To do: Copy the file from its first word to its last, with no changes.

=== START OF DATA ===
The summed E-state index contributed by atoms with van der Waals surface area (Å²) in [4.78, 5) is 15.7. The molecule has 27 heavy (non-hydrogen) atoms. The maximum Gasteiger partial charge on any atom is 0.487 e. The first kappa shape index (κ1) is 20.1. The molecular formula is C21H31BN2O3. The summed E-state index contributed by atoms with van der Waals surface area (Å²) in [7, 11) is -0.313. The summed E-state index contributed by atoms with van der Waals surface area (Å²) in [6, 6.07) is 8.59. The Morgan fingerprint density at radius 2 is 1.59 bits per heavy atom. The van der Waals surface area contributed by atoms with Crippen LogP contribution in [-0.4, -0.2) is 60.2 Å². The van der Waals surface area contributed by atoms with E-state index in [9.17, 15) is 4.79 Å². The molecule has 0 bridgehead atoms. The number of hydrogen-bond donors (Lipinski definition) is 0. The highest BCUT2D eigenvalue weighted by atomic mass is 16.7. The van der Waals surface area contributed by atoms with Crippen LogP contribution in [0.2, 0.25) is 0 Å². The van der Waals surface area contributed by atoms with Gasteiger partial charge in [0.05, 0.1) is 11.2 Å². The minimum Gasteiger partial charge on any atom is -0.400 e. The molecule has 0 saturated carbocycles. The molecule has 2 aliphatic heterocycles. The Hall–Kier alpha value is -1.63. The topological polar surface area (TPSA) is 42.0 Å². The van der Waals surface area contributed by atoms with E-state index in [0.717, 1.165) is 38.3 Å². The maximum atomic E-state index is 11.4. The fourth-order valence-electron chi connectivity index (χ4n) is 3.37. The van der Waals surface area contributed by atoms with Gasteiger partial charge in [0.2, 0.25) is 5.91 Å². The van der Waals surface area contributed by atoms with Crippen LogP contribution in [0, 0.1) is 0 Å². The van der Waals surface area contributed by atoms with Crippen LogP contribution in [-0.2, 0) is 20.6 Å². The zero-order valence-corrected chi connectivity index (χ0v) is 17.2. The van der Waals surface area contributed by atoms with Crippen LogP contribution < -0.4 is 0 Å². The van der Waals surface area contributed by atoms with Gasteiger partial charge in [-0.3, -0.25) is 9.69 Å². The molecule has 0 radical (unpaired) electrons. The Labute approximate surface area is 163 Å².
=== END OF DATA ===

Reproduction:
The summed E-state index contributed by atoms with van der Waals surface area (Å²) in [4.78, 5) is 15.7. The molecule has 27 heavy (non-hydrogen) atoms. The maximum Gasteiger partial charge on any atom is 0.487 e. The first kappa shape index (κ1) is 20.1. The molecular formula is C21H31BN2O3. The summed E-state index contributed by atoms with van der Waals surface area (Å²) in [7, 11) is -0.313. The summed E-state index contributed by atoms with van der Waals surface area (Å²) in [6, 6.07) is 8.59. The Morgan fingerprint density at radius 2 is 1.59 bits per heavy atom. The van der Waals surface area contributed by atoms with Crippen LogP contribution in [-0.4, -0.2) is 60.2 Å². The van der Waals surface area contributed by atoms with E-state index in [9.17, 15) is 4.79 Å². The molecule has 0 bridgehead atoms. The number of hydrogen-bond donors (Lipinski definition) is 0. The highest BCUT2D eigenvalue weighted by atomic mass is 16.7. The van der Waals surface area contributed by atoms with Crippen LogP contribution in [0.2, 0.25) is 0 Å². The van der Waals surface area contributed by atoms with Gasteiger partial charge in [0.05, 0.1) is 11.2 Å². The minimum Gasteiger partial charge on any atom is -0.400 e. The molecule has 0 saturated carbocycles. The molecule has 2 aliphatic heterocycles. The Hall–Kier alpha value is -1.63. The topological polar surface area (TPSA) is 42.0 Å². The van der Waals surface area contributed by atoms with E-state index in [0.717, 1.165) is 38.3 Å². The maximum atomic E-state index is 11.4. The fourth-order valence-electron chi connectivity index (χ4n) is 3.37. The van der Waals surface area contributed by atoms with Gasteiger partial charge in [0.2, 0.25) is 5.91 Å². The van der Waals surface area contributed by atoms with Crippen LogP contribution in [0, 0.1) is 0 Å². The van der Waals surface area contributed by atoms with Crippen LogP contribution in [-0.2, 0) is 20.6 Å². The zero-order valence-corrected chi connectivity index (χ0v) is 17.2. The van der Waals surface area contributed by atoms with Crippen LogP contribution < -0.4 is 0 Å². The van der Waals surface area contributed by atoms with Gasteiger partial charge in [-0.3, -0.25) is 9.69 Å². The molecule has 0 radical (unpaired) electrons. The Labute approximate surface area is 163 Å².